This book provides a first-ever synthesis of sustainability and sustainable development experiences in the Arctic. It presents state-of-the-art thinking about sustainability for the Arctic from a multi-disciplinary perspective.
This book aims to create a comprehensive, integrative knowledge base for the assessment of Arctic sustainability for countries such as U.S., Canada, Greenland, Iceland, Norway, Sweden, Finland, Russia, alongside emerging ideas about sustainable development in the Arctic. These ideas relate to understanding how a community’s geography matters in determining the required sustainability efforts, decolonial thinking for building sustainability that is crafted by and for local and Indigenous communities, and the idea of polycentrism, i.e. that the paths toward sustainability differ among places and communities. This volume also highlights the recent thinking about sustainability and resilience over the past decade for the rapidly changing Arctic region.
With patterns of thinking drawn from economic, social, environmental, community and other components of sustainability, observations and monitoring, engagement of Indigenous knowledge, and integration with policy and decision making, the book helps us understand the complexity and interconnectedness of current Arctic transformations in a more comprehensive way.
Preface 1. Introduction to Arctic Sustainability: A Synthesis of KnowledgeJessica K. Graybill, Andrey N. Petrov;2. Sustainable Economies in the ArcticJoan Nyman Larsen, Lee Huskey;3. Culture and SustainabilitySusanna Gartler, Vera Kuklina, Peter Schweitzer;4. Sustainable ResourcesChris Southcott;5. Governance for Arctic SustainabilityGary N. Wilson, Gail Fondahl, Klaus Georg Hansen;6. Methodological Challenges and Innovations in Arctic Community Sustainability ResearchGary Kofinas, Shauna BurnSilver, Andrey N. Petrov; Afterword: In anticipation of Arctic Sustainability, Community and Environment: A Synthesis of Knowledge IIAndrey N. Petrov, Jessica K. Graybill, Tatiana Degai, Aileen A. Espiritu, Diane Hirshberg and Tatiana Vlasova; Index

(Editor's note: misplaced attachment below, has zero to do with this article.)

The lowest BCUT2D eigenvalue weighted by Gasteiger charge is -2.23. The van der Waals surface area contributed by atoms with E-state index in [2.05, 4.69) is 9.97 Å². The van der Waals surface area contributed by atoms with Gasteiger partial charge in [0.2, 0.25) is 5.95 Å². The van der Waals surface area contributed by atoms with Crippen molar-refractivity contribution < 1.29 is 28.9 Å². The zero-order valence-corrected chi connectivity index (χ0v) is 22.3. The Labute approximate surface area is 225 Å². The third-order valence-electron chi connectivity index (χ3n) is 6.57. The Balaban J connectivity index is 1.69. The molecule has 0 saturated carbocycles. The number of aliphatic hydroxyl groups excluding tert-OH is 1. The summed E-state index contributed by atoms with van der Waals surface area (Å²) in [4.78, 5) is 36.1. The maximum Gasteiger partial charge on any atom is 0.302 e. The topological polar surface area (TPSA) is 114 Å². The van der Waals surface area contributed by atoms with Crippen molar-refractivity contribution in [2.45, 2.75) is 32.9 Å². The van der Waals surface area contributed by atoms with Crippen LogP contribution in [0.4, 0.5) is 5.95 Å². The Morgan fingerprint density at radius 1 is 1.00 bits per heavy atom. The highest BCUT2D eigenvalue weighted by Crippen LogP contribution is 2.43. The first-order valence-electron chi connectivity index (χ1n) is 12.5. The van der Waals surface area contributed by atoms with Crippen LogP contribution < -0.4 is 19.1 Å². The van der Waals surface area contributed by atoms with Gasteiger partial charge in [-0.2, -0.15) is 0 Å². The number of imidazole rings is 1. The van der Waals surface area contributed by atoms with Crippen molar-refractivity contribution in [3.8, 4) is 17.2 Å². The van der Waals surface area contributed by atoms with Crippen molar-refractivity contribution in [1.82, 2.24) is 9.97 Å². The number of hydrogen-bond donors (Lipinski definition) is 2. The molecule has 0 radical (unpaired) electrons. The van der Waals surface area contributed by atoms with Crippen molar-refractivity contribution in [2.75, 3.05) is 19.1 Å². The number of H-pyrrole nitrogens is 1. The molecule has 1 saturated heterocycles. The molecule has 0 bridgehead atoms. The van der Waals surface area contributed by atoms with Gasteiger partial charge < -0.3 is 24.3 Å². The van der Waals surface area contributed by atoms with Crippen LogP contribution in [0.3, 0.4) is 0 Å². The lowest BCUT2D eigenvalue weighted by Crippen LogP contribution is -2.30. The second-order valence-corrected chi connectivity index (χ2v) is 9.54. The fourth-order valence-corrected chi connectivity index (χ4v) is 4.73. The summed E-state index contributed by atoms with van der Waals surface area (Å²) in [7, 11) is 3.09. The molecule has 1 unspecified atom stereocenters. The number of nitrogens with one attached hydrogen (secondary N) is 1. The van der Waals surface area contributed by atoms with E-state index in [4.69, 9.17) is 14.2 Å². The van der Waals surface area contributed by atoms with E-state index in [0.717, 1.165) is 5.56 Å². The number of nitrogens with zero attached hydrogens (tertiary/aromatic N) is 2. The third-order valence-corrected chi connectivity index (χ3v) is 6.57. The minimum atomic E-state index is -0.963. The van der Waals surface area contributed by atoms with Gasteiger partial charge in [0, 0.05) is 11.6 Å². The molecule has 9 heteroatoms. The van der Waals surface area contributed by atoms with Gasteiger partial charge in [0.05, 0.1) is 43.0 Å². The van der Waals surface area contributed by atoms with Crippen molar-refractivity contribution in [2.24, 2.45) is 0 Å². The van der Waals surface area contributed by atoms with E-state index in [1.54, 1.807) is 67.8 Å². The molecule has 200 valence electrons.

The Routledge series in Polar Regions seeks to include research and policy debates about trends and events taking place in two important world regions, the Arctic and Antarctic. Previously neglected periphery regions, with climate change, resource development, and shifting geopolitics, these regions are becoming increasingly crucial to happenings outside these regions. At the same time, the economies, societies, and natural environments of the Arctic are undergoing rapid change. This new series seeks to draw upon fieldwork, satellite observations, archival studies, and other research methods which inform about crucial developments in the Polar regions. The series is interdisciplinary drawing on the work of anthropologists, geographers, economists, political scientists, botanists, climatologists, GIS and geospatial techniques specialists, oceanographers, earth scientists, biologists, historians, engineers, and many others. Topics within any of these disciplines or multidisciplinary research combining several disciplines are sought. They can focus on one region in the Arctic or Antarctic or all of either Polar region or both. The emphasis in the series is on linking cutting edge research in the Polar regions with the policy implications of the research findings.